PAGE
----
Wyndham Halswelle (1882-1915) and the 1908 Olympics
Information here is taken from an article written by Davis Dobson for the July/August 2012 edition of the Steep and Stroud village newsletter.
Wyndham Halswelle was the son of artist Keeley Halswelle. His father lived with his family at Stoner House in Steep from 1880-91.
Wyndham Halswelle excelled at running at school and in the army, where he was commissioned into the Highland Light Infantry and sent to South Africa. On the return of the regiment to the UK in 1902 the young officer was urged to apply himself seriously to running and he made rapid progress, culminating in his selection to run the quarter mile for Britain in 1908, having set a British record for the distance earlier that year, (a record that was to stand for twenty six years).
Track events were held at the old White City stadium in West London, and the 440 yard heats were fiercely contested. However, in the second round Halswelle set a new Olympic record and when he reached the final he was hot favourite to win.
The three other finalists, Robbins, Carpenter and Taylor, were all American, and the race reflected the intense competition between the British and American track teams. The final was not run in lanes and as a result something of a free-for-all developed, with Halswelle being baulked by Robbins in the first 50 metres. Coming to the 300 metres mark Robbins led from Carpenter by about a yard, with Halswelle well placed to strike off the final bend, as he had done in the earlier rounds. But as Halswelle made his move to pass Carpenter in the straight the American began to run wide, forcing him to within 18 inches of the outside of the track. Halswelle later recalled: “Carpenter’s elbow undoubtedly touched my chest, for as I moved outwards to pass him, he did likewise, keeping his right arm in front of me. In this manner he bored me across quite two-thirds of the track, and entirely stopped my running”.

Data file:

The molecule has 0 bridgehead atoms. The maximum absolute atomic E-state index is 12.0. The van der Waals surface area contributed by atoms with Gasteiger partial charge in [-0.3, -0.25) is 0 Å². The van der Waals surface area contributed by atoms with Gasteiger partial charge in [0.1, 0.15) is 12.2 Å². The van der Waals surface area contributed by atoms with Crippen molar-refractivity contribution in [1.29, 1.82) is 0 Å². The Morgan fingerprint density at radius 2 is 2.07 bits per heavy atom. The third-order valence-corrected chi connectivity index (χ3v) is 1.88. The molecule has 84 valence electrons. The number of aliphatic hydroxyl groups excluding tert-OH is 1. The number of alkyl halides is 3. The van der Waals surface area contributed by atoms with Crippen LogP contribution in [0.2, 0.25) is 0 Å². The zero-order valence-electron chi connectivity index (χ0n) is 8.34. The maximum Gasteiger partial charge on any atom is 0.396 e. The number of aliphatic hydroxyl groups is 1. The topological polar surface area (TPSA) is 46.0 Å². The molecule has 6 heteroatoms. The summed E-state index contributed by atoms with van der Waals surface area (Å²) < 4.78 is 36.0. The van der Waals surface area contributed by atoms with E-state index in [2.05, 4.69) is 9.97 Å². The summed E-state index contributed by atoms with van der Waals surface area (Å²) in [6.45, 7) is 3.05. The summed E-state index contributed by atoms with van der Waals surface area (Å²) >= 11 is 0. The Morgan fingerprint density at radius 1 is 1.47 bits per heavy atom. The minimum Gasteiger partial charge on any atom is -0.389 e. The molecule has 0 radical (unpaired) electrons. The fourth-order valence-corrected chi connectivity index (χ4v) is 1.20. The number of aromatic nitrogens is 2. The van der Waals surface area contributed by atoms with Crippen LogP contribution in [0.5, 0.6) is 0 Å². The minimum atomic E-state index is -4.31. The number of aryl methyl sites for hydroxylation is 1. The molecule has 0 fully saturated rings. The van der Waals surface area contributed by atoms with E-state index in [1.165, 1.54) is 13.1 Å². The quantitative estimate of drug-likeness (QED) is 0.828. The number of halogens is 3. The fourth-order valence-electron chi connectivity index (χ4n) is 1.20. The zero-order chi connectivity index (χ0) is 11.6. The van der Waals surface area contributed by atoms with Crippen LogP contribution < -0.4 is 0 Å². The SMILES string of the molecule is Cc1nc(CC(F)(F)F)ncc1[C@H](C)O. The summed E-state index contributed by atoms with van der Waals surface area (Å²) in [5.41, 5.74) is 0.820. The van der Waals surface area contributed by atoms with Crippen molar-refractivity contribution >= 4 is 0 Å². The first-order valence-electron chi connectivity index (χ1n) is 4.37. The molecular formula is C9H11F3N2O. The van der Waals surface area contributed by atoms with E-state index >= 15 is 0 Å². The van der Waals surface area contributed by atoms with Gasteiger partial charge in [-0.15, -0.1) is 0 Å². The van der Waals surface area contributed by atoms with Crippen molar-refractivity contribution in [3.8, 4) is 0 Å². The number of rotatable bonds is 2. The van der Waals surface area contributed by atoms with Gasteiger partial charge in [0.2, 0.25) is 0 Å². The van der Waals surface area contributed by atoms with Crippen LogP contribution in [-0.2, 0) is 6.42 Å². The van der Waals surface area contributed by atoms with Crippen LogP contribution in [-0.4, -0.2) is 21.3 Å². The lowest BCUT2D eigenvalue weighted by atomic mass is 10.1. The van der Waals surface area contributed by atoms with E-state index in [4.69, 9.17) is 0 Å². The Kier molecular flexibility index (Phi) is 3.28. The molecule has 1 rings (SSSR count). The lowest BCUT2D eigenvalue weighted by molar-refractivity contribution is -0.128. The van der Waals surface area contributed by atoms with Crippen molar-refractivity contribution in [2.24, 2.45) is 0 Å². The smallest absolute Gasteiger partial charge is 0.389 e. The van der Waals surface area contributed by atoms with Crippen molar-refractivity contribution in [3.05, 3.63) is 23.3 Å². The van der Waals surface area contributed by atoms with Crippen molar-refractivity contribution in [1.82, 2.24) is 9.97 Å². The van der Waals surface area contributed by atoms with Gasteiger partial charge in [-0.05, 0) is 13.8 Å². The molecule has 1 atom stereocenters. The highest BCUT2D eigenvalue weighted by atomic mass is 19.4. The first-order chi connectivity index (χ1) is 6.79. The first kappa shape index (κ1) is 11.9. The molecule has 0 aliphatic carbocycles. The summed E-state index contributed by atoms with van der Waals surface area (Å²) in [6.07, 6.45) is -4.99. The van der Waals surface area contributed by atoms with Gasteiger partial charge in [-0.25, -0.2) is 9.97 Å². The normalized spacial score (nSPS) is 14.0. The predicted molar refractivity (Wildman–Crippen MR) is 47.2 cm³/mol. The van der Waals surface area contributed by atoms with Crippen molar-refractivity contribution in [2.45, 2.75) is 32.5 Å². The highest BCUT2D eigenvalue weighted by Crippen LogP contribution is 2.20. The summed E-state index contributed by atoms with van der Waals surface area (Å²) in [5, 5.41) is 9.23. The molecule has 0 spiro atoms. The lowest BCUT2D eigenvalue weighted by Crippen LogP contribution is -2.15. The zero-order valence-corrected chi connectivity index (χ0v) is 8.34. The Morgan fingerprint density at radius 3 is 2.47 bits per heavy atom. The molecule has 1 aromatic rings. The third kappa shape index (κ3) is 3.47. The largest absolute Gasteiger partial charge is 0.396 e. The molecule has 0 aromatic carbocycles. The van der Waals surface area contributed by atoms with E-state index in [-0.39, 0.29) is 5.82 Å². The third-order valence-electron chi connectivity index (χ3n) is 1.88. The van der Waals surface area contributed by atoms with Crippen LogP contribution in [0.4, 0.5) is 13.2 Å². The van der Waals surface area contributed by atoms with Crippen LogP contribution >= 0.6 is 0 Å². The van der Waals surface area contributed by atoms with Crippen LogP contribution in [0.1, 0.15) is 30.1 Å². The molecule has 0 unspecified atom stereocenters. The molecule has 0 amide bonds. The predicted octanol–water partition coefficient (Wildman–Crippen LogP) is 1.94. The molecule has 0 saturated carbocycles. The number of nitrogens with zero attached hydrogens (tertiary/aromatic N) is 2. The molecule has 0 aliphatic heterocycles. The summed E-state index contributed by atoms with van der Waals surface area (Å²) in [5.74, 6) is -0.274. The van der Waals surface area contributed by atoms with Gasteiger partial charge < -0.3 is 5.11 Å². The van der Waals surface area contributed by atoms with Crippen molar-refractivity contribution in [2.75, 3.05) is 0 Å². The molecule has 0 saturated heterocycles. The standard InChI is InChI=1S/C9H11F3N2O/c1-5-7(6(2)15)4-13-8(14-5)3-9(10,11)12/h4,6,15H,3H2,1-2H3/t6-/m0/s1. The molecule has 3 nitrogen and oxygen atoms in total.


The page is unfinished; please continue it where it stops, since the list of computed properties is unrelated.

The interference appeared so obvious to the judges that they broke the tape while the race was still being run and declared the result void. That evening they disqualified Carpenter and ordered the race to be rerun in lanes (or ‘strings’ as they were then known) two days later.
In the event, Robbins and Taylor boycotted the final in protest at Carpenter’s disqualification and Halswelle was thus left with a walkover to the Olympic title. He made known his reluctance to run in such circumstances, but the AAA gave him no option, and he duly ran a solo lap, to the warm reception of the capacity crowd. The controversy, though, continued, and at its annual convention the American Amateur Athletic Union refused to recognize Carpenter’s disqualification, so strongly did its members feel about the verdict of the British judges. The episode soured Halswelle’s own attitude to the sport too and after a farewell appearance at Glasgow Rangers sports later that year he effectively retired from the track. He then returned to his regiment to concentrate on his army career and in WWI was killed by a sniper at Neuve Chapelle in France, on 31 March 1915.